When I was younger, I remember that one of my favorite things to do at the beach was to find sea glass. If you aren’t familiar with sea glass, it’s where broken bottles and glass jars make their way into the ocean. After weeks to months of tumbling in the water and sand, they come back to shore with a beautiful, evenly frosted finish. I remember collecting jars of the stuff!
Today, I’m going to show you how to make your own sea glass with resin!
- – Resin Obsession Super Clear Resin
- – Castin’ Craft mold release and conditioner
- – Resin mold with round cavities of varying sizes, about one-half to 1-inch wide
- – Reusable measuring cup
- – Stir Stix
- – Disposable Spoon (optional)
- – White glitter
- – Resin Obsession transparent green pigment
- – Rolling pin
- – Non-stick mat (like one used for cooking)
Spray the mold with the Castin’ Craft mold release and conditioner and leave to dry for a couple of hours.
Measure your resin into a mixing cup according to the directions. Mix well and leave to stand for a couple of minutes.
If you haven’t done this before, learn how to mix resin and hardener in five easy steps.
Drop a small amount of transparent pigment to the mix until it is the color you want. Add just a pinch of white glitter and mix well – this is the secret to the realism!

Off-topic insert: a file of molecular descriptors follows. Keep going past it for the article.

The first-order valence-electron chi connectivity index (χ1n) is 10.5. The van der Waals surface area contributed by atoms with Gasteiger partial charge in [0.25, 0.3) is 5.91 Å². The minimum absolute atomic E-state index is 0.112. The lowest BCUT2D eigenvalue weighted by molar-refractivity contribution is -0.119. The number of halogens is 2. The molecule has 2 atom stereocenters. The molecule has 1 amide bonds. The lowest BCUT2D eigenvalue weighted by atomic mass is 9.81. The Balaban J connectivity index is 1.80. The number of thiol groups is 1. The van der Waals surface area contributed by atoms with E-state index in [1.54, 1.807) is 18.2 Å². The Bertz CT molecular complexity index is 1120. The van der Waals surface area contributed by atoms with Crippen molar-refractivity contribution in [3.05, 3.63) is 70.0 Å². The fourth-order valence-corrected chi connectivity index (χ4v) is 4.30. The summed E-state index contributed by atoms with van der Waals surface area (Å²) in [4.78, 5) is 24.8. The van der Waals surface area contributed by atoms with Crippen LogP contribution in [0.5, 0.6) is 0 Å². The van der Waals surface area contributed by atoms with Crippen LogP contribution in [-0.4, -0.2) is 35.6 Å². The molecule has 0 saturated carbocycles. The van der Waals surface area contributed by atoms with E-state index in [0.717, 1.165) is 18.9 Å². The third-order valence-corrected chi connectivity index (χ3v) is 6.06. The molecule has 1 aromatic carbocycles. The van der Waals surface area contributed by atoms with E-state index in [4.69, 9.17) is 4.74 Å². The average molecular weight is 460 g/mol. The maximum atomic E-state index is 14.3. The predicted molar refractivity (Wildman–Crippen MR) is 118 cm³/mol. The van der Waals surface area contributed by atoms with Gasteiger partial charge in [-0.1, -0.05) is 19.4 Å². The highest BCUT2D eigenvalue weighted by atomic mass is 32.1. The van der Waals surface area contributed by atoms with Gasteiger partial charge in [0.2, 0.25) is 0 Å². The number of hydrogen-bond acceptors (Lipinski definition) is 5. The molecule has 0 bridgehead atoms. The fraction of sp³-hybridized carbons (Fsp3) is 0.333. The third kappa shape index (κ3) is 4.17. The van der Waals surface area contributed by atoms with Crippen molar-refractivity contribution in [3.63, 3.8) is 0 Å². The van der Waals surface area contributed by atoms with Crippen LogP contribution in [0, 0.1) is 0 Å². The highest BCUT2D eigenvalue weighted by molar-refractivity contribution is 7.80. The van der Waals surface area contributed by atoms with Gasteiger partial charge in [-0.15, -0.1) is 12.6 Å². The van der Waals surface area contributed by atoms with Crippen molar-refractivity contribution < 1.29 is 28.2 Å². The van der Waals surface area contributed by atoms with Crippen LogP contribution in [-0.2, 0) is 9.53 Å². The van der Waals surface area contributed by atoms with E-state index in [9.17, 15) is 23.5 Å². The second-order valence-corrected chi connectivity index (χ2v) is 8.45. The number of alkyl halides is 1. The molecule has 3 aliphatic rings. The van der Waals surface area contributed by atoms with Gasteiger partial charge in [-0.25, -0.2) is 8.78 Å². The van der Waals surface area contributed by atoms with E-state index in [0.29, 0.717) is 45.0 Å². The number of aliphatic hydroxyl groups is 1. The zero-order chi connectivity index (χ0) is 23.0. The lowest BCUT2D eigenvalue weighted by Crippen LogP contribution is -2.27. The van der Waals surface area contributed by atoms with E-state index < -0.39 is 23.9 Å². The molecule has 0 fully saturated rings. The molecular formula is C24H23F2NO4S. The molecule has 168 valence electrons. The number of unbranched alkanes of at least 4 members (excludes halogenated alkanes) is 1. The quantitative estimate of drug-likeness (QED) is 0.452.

Pour the mixture into the mold until half-full and leave to partially set. I left mine inside of a hot box under a light bulb to speed up curing, but you can let it set in a normal environment. This explains at what temperature you should be mixing your resin.
This mold is best because it gives nice sized pieces to work with.
The resin is ready to be manipulated when the surface is no longer wet, but the mixture is still very soft when pushing on the underside of the mold. Keep an eye on the curing as different room temperatures and situations change the speed that it takes to get to this stage. Pull the resin out of the mold with a blunt object (you can use the StirStix so not to damage your mold), any extra bits left inside can be picked off once fully cured.
Tear the resin into pieces if you want smaller pieces, or for a decent-sized pendant leave the blob whole. Shape roughly with your hands and put on a non-stick mat. Don’t worry about fingerprints, this will slightly frost the surface which is a good thing, and most will be lost once fully cured as it does smooth out a bit more after this stage.
Use a rolling pin to lightly squish the piece on the drying mat into a flatter shape so to mimic the thickness of old glass.
Note: Once food items are used for resin, they should not be used for food again.
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